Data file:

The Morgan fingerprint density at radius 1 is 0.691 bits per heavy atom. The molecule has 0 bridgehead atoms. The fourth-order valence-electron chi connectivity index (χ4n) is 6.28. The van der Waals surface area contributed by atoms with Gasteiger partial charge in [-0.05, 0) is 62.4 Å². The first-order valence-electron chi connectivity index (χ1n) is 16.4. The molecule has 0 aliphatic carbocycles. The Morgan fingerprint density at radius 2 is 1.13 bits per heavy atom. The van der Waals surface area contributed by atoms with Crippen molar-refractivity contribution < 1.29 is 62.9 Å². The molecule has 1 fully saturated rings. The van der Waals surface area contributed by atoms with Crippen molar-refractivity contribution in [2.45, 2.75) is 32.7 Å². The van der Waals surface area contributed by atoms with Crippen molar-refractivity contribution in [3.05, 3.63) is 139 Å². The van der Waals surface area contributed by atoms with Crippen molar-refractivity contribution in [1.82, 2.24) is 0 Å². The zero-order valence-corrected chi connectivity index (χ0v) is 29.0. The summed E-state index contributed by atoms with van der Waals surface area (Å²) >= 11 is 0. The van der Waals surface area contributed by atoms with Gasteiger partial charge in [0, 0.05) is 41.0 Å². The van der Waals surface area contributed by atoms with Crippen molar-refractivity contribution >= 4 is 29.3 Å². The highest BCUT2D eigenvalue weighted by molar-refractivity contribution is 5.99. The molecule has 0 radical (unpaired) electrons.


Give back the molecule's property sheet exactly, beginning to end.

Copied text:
The Morgan fingerprint density at radius 1 is 0.691 bits per heavy atom. The molecule has 0 bridgehead atoms. The fourth-order valence-electron chi connectivity index (χ4n) is 6.28. The van der Waals surface area contributed by atoms with Gasteiger partial charge in [-0.05, 0) is 62.4 Å². The first-order valence-electron chi connectivity index (χ1n) is 16.4. The molecule has 0 aliphatic carbocycles. The Morgan fingerprint density at radius 2 is 1.13 bits per heavy atom. The van der Waals surface area contributed by atoms with Crippen molar-refractivity contribution < 1.29 is 62.9 Å². The molecule has 1 fully saturated rings. The van der Waals surface area contributed by atoms with Crippen molar-refractivity contribution in [2.45, 2.75) is 32.7 Å². The van der Waals surface area contributed by atoms with Crippen molar-refractivity contribution in [3.05, 3.63) is 139 Å². The van der Waals surface area contributed by atoms with Crippen molar-refractivity contribution in [1.82, 2.24) is 0 Å². The zero-order valence-corrected chi connectivity index (χ0v) is 29.0. The summed E-state index contributed by atoms with van der Waals surface area (Å²) >= 11 is 0. The van der Waals surface area contributed by atoms with Gasteiger partial charge in [0, 0.05) is 41.0 Å². The van der Waals surface area contributed by atoms with Crippen molar-refractivity contribution >= 4 is 29.3 Å². The highest BCUT2D eigenvalue weighted by molar-refractivity contribution is 5.99. The molecule has 0 radical (unpaired) electrons.